You are both right, however, you missed my comment about the logical assumption. I assumed a hole with zero diameter thus making the ring height and the sphere diameter the same. Then I used the arithmetic equsion domokato listed.

Occam

Ya, the width of the drill was not stated so I just assumed it was negligible.

This is interesting and absolutely based on a video I am watching, I just thought it might be worth doing it here to see what results we get

Oh yeah, since it’s stats I’m putting it in science.

Two people are tossing coins and recording the whether it goes head or tails, each is looking for a particular sequence:
[list][*]HTH (HEAD - TAILS - HEAD)
[*]HTT (HEAD - TAILS - TAILS)[/list]

Consider the following possibilities:

A: The average number of tosses until HTH is larger than the average number of tosses until HTT.

B: The average number of tosses until HTH is the same as the average number of tosses until HTT.

C: The average number of tosses until HTH is smaller than the average number of tosses until HTT.

Which of the above, in your opinion, is correct and why?

I will give the answer and show the video in a while.

B. Since both sequences start with HT, we can look at just the last letter, which is either H or T, and the chance of getting H or T are equal. So assuming a sequence ending in HT has been tossed, either H or T will come up next with equal probability, so both chances are equal.

Here’s a fun one. It’s been around a while, so please don’t give it away if you already know the answer.

Three people check into a hotel. They pay $30 to the manager and go to their room. The manager suddenly remembers that the room rate is $25 and gives $5 to the bellboy to return to the people. On the way to the room the bellboy reasons that $5 would be difficult to share among three people so he pockets $2 and gives $1 to each person. Now each person paid $10 and got back $1. So they paid $9 each, totalling $27. The bellboy has $2, totalling $29. Where is the missing $1?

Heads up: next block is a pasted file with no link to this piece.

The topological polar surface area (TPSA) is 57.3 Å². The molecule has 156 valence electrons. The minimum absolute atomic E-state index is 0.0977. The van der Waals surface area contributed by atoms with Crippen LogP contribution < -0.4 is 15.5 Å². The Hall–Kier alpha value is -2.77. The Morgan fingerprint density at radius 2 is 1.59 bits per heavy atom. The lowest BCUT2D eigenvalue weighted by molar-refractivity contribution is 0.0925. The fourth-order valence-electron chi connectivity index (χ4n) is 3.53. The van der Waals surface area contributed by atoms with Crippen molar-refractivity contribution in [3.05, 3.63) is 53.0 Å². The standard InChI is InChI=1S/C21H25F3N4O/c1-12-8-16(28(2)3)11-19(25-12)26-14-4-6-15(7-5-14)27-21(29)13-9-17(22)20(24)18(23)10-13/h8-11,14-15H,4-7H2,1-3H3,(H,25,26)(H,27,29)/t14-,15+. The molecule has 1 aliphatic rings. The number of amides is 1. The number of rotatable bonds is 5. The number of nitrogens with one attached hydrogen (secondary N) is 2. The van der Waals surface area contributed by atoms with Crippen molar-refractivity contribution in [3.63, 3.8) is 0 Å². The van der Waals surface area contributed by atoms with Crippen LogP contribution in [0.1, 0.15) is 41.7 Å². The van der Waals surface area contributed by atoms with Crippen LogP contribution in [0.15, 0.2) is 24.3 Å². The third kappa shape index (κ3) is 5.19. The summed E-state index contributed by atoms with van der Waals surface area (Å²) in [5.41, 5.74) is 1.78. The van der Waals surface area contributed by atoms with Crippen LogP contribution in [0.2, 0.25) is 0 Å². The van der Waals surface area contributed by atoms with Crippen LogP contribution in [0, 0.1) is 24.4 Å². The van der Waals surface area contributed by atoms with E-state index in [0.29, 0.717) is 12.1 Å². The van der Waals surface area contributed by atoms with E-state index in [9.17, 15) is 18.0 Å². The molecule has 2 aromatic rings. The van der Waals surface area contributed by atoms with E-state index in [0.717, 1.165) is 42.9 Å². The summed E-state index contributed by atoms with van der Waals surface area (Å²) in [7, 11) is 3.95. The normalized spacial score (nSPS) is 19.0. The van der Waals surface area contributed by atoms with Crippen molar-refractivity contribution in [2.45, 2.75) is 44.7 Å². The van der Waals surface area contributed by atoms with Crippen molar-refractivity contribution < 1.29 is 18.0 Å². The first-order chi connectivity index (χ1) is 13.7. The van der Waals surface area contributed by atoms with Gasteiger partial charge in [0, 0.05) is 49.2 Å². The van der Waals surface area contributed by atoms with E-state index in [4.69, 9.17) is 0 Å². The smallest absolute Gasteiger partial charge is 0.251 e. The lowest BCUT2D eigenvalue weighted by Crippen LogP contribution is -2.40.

It’s a logical error. The author pulled the ‘ol switch-a-roo. Good one! ( Switching an addition for a subtraction! Clever. If we begin with the original total of $30, and consider that each of three roomies recieved $1, then we subtract each dollar from the $30 to arrive at $27, their final price. But the price they should have had was partly in the bell boy’s pocket, so subtract his $2 to bring the price down to the manager’s price of $25. The puzzle makes one think that the bell boy’s $2 should be added to the $27, which is the reverse operation that is needed. )

At first I thought that it was an off-by-one error, but no. It was clever. I’ve heard sales pitches as sneaky as that. I wish I had sent this before DM figured it out, I’m just too slow!

A: The average number of tosses until HTH is larger than the average number of tosses until HTT.

Keke

I don’t know this one. ( I’ll guess A because the HTT seems more random, because it has more repetition, and so I think that the less likely HTH will need more tosses before we see it. )

Effectively C is correct because when throwing to get the sequence HTT and getting it wrong on the last throw (HTH) you already have the first toss in the sequence “in your pocket” whereas failing on HTH you still have to start the desired sequence Smile